a) Develop a bus based high capacity mode to the same level of detail as the LRT option to allow a value for money comparison with the LRT option and submit this to ATAP for consideration;

b) Refine the LRT option further to address the high risk issues as articulated in this paper;

c) Report back to the Board on the findings of the bus based high capacity mode and LRT comparison. 

d) Progress with route protection for bus / light rail, not heavy rail; 

etc, etc.,

One director (Mike Lee) recorded his vote against”

Under the government of the day’s non statutory ‘Auckland Transport Alignment Plan’ (ATAP), light rail to the airport was relegated to sometime around 2030 – buses were to be the preferred solution. That was to change in 2017 with a new government and the advent of Minister Phil Twyford. Only the Official Information Act is likely to reveal the full story but this is how I believe we got to the situation we are in today. 

Given these problems (which very much include ‘value for money’ or the lack of it) there is merit in at least exploring an alternative approach that would deliver a more financially responsible solution without retreating from the original concept of a future light rail system in Auckland. The strategic objective of this would be to reduce road congestion, move more people around the city, significantly uplift Auckland’s woeful public transport patronage (currently still just over 60% of pre covid levels) while reducing carbon emissions. This by way a fresh look at the original plans, the staged replacement by light rail of bus services on Auckland’s congested main arteries. Judging by overseas experience, especially in France and Australia, this would enhance urban quality of life, but it would also have absolutely nothing to do with expensive tunnels, nor should it have anything to do with Auckland International Airport.  It may or may not be ‘a magnet’ for property investment, which could be a happy outcome, but it cannot be a strategic purpose.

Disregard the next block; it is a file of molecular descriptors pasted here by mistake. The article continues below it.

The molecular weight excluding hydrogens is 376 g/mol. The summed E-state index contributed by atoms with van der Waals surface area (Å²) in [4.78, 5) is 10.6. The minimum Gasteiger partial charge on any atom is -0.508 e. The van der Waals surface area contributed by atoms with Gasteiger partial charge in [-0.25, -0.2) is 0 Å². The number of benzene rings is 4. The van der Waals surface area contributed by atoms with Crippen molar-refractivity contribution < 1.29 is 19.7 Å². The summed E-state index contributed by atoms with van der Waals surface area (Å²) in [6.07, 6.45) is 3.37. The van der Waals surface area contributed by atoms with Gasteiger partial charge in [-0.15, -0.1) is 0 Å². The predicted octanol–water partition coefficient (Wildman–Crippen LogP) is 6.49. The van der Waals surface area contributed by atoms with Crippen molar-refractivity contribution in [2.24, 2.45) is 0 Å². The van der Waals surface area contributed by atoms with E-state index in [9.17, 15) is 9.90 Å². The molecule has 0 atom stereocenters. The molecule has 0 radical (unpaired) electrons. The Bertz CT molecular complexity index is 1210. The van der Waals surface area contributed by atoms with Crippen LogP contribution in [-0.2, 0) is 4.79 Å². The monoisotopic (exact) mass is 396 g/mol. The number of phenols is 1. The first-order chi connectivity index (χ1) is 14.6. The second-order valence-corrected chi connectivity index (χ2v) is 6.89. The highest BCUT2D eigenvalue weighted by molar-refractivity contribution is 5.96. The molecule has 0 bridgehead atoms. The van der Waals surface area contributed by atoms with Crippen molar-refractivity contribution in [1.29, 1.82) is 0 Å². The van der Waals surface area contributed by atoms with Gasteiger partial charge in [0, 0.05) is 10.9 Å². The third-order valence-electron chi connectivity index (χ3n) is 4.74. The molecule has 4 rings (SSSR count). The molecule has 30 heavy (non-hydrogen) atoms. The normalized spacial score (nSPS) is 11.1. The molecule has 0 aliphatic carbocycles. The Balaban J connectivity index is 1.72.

An alternative proposal backed by NZ Transport 2050 would involve building the light rail system in sequenced stages (e.g. 5 km packets). A sensible approach in the current economic climate. Starting from the city waterfront, the first stage would link high passenger nodes close to the Auckland city centre, which are not currently well served. This would entail a line via Symonds Street (as in the original RLTP) serving Auckland University and Auckland hospital.  The line could terminate at the hospital or link to the existing Grafton Rail Station. The subsequent stages to be rolled-out after further planning and public consultation.

A key part of the package would be to capitalise on the massive spend on the City Rail Link by restoring the original Auckland Plan (2012) objective of linking the Main Trunk Line (heavy rail) with Auckland International Airport at Puhinui, just 7 kms away. This would also place the Waikato and the city of Hamilton within convenient reach of Auckland International Airport.

However I would add a final caveat, and that is no major rail or similar transport construction project (e.g. the proposed harbour crossing), should proceed in Auckland until there has been a thorough and independent review of the City Rail Link project, what went wrong, and the lessons from this taken on board. The objective should be to build rail infrastructure to build the country, not bankrupt it.

This article was published in two parts in Newsroom in April 2023.